Watts S. Humphrey
This book demonstrates how to solve complex scientific problems with software that runs on high-performance computers, principally massively parallel computers (both SIMD and MIMD), as well as vector, superscalar, and superpipelined computers. Using case studies from a variety of problem domains-each one written by an expert-the book shows how to develop appropriate algorithms and evaluate resulting implementations in order to transform abstract problems into concrete solutions that execute rapidly and efficiently on these computers.
Hi guys wanto to try PSP personal software process. I have no tutor and i'm in mess with compiling forms.
for example, in Project Summary, for phases of process what's “To Date” is the total actual to-date values for all products developed. ?
there are online some resources for linux or some completed examples?
i've downloaded psp-dashboard but i think their authors should study somethin like .. human-machine-interaction because it's really an-usable.
The best method of learning the Personal Software Process is to purchase the two books by Watts S. Humphrey: PSP: A Self-Improvement Process for Software Engineers and A Discipline for Software Engineering. These two books walk you through PSP0 through PSP3, teaching you about the forms. There are also sections about making modifications to the PSP to tailor it to your specific needs. If you are looking for online references, the best source is probably the Software Engineering Institute's Personal Software Process/Team Software Process website, and more specifically the Personal Software Process Body of Knowledge.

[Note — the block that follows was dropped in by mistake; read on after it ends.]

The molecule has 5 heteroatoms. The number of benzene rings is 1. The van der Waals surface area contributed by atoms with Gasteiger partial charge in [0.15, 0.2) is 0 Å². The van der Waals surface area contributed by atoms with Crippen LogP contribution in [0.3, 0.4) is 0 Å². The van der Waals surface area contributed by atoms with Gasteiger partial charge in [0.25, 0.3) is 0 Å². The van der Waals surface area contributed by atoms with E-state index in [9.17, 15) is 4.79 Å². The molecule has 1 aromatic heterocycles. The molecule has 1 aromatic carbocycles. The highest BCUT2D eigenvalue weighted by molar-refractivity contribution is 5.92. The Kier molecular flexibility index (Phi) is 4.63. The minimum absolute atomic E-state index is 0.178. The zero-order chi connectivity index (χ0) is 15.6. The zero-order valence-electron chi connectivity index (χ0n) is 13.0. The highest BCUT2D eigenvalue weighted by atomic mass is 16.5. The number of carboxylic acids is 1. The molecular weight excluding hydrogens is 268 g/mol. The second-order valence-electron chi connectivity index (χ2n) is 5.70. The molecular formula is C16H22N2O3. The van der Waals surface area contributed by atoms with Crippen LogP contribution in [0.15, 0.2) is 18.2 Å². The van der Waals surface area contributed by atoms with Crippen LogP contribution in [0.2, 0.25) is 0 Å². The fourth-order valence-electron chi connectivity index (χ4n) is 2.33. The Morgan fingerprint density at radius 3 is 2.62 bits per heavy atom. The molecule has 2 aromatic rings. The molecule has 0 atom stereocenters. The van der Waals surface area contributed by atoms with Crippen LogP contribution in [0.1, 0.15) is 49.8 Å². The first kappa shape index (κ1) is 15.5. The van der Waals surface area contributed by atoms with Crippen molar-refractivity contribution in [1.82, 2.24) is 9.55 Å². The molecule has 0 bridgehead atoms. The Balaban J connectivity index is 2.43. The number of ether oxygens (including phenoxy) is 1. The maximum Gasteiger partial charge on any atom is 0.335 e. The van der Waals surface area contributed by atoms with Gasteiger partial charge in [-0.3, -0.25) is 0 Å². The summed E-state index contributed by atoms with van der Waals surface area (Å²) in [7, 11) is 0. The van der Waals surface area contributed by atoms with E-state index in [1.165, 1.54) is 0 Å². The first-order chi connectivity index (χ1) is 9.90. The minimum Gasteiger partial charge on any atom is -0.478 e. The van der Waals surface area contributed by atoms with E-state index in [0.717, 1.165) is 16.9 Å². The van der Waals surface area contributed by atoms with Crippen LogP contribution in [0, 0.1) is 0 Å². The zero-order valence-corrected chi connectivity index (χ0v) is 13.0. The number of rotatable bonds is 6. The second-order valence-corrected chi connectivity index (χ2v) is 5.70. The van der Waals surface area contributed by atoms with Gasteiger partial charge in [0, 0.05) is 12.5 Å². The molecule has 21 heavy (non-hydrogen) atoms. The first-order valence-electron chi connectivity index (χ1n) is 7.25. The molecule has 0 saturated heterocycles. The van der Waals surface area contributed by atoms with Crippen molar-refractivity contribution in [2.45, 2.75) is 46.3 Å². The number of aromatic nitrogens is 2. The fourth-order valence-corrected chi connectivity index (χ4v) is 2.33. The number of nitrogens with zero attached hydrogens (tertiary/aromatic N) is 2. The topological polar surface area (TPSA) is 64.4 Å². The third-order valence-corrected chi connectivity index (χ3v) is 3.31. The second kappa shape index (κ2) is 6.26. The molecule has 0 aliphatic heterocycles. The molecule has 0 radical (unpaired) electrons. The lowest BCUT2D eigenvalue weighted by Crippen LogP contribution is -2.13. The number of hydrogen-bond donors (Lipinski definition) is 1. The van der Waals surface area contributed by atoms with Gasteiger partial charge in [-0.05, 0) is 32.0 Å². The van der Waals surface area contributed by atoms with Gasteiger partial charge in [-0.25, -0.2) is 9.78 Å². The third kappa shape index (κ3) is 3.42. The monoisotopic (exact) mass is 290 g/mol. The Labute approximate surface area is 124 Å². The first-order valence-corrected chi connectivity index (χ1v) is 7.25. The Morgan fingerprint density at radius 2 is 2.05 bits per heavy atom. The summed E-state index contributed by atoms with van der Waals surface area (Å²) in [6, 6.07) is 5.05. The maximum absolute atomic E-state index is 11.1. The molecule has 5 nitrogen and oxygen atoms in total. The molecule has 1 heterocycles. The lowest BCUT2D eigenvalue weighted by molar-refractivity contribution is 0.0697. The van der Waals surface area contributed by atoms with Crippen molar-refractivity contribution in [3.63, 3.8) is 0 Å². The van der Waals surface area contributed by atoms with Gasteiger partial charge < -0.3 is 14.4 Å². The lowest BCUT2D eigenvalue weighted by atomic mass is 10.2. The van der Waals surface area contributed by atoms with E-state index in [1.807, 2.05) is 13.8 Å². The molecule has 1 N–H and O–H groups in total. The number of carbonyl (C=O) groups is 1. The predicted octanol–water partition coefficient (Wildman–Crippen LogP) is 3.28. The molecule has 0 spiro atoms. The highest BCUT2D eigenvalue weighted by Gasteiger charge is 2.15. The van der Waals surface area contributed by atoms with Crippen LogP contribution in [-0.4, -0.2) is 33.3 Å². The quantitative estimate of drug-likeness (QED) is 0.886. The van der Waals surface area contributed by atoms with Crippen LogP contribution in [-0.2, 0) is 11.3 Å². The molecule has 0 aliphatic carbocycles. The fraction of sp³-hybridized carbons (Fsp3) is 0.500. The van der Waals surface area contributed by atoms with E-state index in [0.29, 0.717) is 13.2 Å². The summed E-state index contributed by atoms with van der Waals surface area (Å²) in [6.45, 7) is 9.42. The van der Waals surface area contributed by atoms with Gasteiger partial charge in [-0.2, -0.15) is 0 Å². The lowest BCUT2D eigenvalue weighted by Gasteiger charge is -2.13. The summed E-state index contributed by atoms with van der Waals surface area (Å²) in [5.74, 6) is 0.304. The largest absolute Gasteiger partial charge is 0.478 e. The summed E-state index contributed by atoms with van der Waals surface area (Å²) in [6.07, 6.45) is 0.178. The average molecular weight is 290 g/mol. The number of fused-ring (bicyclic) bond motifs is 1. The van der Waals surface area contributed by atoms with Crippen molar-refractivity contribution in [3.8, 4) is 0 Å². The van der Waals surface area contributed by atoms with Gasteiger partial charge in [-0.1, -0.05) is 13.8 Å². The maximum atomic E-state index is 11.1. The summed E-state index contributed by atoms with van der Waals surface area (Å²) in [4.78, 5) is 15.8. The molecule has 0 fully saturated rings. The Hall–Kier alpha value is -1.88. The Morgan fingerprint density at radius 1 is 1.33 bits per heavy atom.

To answer your specific question, the "to date" values are the sum of the "actual" value for the current project and the value from "to date" for that step from your most recently developed program. The first time you use the PSP, "actual" and "to date" will be the same, unless you were tracking this metric under your old process as well. After this, the "to date" will increase as you spend more time on each step on every project. It's simply a cumulative counter of time spent on a given activity across all projects.
The Personal Software Process (PSP) is a self-improvement process. It is a framework, complete with forms, guidelines, and procedures, that guide an individual software engineer toward improvements in work quality. The PSP can be used to manage work, assess talents, build skills, improve planning, improve performance tracking, and measure quality.